James McKinney: So before we get there, I want to spend a little bit on this inventor gene that you have as a kid. Because again, I graduated in '95 so I'm in the same age demographic as you. I think to the evolution of creativity, if you will. Back when we were kids, it was really self driven. Let me rephrase that, the influence we had was much more localized than the influence that kids today have. So as you're talking about creating and inventing, I'm thinking to the influence you must have had must have been around friends, and maybe some television shows. Maybe there's some hobby magazines that you were into at the time.


Clay Alexander: Oh.


James McKinney: Whereas I think now, and you have a daughter I believe, correct?


Clay Alexander: Yes, that's right. She's nine. Her name is Charlotte.


James McKinney: Nine, right. So I have a son who is 13 and I'm thinking of YouTube.


Clay Alexander: Oh, yeah.


James McKinney: Mark Rober, for example, if you don't know him he's a NASA engineer who retired and he does a lot of creating and inventing of gadgets and things that my son loves to watch. And I think to myself man, if Mark Rober or somebody like that was around when you were a kid, the opportunities for what you possibly would have tried to create and invent probably would have just been exponential.


Clay Alexander: Oh, tenfold, tenfold. Because I love this conversation, because and you're right back when I was a kid, born in '75, going to high school what in late eighties, early nineties, and junior high and high school. We didn't have the internet. So it was like honestly, Inspector Gadget was my favorite show.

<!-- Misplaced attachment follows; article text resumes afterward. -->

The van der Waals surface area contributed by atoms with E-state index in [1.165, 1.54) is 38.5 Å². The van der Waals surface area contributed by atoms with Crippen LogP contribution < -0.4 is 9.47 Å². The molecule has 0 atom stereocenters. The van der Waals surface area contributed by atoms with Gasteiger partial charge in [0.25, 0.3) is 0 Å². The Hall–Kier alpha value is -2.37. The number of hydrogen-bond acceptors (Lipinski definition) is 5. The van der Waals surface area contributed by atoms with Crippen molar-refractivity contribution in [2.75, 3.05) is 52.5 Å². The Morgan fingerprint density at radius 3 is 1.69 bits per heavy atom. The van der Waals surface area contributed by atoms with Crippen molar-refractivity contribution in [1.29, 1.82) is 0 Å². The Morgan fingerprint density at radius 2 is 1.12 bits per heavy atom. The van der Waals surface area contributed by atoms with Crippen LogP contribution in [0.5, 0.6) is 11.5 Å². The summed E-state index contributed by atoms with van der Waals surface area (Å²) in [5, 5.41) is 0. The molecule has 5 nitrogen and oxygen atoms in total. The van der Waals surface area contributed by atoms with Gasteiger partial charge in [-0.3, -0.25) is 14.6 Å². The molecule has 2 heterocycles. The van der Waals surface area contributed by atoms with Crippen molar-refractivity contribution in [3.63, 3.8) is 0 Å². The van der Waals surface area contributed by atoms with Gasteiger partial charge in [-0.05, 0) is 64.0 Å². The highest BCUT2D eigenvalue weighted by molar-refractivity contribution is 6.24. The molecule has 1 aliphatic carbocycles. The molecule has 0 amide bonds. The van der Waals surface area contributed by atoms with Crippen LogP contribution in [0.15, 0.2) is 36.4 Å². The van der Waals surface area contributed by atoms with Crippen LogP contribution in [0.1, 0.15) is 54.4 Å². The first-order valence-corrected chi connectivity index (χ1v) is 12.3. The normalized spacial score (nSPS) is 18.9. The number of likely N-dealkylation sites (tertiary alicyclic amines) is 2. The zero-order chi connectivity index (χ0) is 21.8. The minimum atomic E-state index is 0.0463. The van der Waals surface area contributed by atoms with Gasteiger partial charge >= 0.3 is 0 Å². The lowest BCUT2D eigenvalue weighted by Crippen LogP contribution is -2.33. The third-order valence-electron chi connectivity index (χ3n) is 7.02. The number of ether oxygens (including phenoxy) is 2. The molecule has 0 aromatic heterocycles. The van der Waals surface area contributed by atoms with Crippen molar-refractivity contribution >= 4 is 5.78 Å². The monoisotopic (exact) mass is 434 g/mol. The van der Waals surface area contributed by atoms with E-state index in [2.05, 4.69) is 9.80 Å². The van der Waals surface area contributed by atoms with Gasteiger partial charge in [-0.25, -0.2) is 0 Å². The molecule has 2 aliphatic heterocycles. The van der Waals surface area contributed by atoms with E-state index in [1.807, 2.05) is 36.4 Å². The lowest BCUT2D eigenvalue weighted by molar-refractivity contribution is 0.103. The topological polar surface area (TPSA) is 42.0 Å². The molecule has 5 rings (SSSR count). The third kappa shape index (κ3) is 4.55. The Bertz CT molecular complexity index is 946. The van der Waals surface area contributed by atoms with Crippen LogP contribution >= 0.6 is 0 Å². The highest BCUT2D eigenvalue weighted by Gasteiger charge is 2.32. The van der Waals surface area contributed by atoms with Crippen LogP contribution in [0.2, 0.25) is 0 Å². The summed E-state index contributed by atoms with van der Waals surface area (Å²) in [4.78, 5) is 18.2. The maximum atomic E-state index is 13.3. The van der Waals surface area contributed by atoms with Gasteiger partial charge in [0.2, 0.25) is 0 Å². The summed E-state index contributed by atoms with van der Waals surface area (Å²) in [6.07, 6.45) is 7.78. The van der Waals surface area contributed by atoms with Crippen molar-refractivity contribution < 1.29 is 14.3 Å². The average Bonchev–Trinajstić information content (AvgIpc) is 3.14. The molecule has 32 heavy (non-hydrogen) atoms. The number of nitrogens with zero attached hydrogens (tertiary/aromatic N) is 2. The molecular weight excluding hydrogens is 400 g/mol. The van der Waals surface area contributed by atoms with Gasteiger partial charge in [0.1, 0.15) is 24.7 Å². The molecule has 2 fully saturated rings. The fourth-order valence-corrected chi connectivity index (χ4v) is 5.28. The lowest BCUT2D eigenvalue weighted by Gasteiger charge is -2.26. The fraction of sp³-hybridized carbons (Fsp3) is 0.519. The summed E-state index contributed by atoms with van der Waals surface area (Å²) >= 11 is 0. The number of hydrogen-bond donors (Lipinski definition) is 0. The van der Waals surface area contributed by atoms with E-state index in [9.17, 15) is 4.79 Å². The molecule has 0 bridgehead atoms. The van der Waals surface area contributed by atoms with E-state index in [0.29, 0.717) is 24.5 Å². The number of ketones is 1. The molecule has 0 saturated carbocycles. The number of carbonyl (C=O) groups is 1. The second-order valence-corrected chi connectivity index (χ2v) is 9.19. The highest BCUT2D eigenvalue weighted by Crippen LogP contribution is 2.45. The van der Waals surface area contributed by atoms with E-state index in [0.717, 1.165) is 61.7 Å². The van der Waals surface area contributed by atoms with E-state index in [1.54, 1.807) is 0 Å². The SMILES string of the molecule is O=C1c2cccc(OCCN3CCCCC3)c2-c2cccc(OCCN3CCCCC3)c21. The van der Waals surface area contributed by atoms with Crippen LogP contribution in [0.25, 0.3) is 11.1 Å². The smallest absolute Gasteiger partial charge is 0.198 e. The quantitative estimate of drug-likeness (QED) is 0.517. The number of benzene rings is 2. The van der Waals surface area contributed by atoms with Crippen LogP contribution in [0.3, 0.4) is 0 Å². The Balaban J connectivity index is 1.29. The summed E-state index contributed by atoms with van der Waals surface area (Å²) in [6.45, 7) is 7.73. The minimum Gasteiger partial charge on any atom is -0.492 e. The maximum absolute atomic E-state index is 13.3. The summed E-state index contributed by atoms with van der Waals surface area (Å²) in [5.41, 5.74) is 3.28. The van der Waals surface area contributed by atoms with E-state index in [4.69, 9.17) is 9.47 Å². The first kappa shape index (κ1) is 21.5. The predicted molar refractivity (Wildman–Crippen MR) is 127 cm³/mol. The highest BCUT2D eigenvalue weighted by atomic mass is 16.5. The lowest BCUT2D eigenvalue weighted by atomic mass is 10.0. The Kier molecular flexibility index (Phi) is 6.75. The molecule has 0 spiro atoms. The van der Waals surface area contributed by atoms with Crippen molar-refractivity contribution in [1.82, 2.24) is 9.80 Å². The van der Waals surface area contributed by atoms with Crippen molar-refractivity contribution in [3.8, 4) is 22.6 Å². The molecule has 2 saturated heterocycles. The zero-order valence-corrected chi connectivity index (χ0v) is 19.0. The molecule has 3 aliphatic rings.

James McKinney: Oh yeah.


Clay Alexander: And you'd watch any-


James McKinney: And MacGyver too, right?


Clay Alexander: MacGyver!


James McKinney: Yes!


Clay Alexander: I knew there was another one. I'm like what's the other one? Yeah, MacGyver, okay. Oh and Knight Rider. Those were my three shows, and man the lights on KIT that would go back and forth, and KIT would talk, and KIT was my favorite car in the whole wide world. And then Inspector Gadget, I would watch like Inspector Gadget have a helicopter pop out of his hat or his arms would extend, or his shoes would turn to skates. And so I started making some of those things.

The other thing that I watched was Pee-wee Herman's Big Adventure. And do you remember he had his bike, where he had a smokescreen on it?


James McKinney: Yes.


Clay Alexander: So I'm like I've got to make that. So I get my bike, and I take a tennis ball can and a hose, and I run the hose to the tennis ball can. I mount the tennis ball can to the back of my bike. I fill it with baking soda like powder, and I put a little kind of flap on it, and then I run a hose up to my handlebars. And then I did another can next to that for oil slick, and I filled my little can on the back with oil and it had a little flap that was actuated with some pulleys and strings that went up to my handlebar. So I would drive around my little town, Marietta, and I would push these little levers and I could open up these cans, and I could do with the oil slick it would dump all out on the ground. With the smoke screen I would have to put the hose in my mouth, and I would blow really hard and all that powder would just go poof, right out the back of my bike, and it would create a huge smoke screen.


James McKinney: Okay. You should be able to get a sense that this episode is going to be absolutely incredible. But before we continue on, I need to ask you a question as it relates to your business or startup: when I say the phrase content marketing what comes to mind? Maybe you hunch your shoulders forward a little bit out of frustration because it feels like a constant chore that never delivers results. Or maybe your internal temperature rises because you've created so much content, but it has never driven the business success that you thought it would. Either way, I am fairly confident that the thought of content marketing is viewed more with disdain than it is excitement. So with that in mind, wouldn't it be helpful to learn proven tactics directly from founders that have executed well in this area? Even more so, would having their tactics delivered to you every quarter be helpful to you as you build your business? That is the experience and knowledge sharing that is delivered to you each quarter when you become a Grindology member.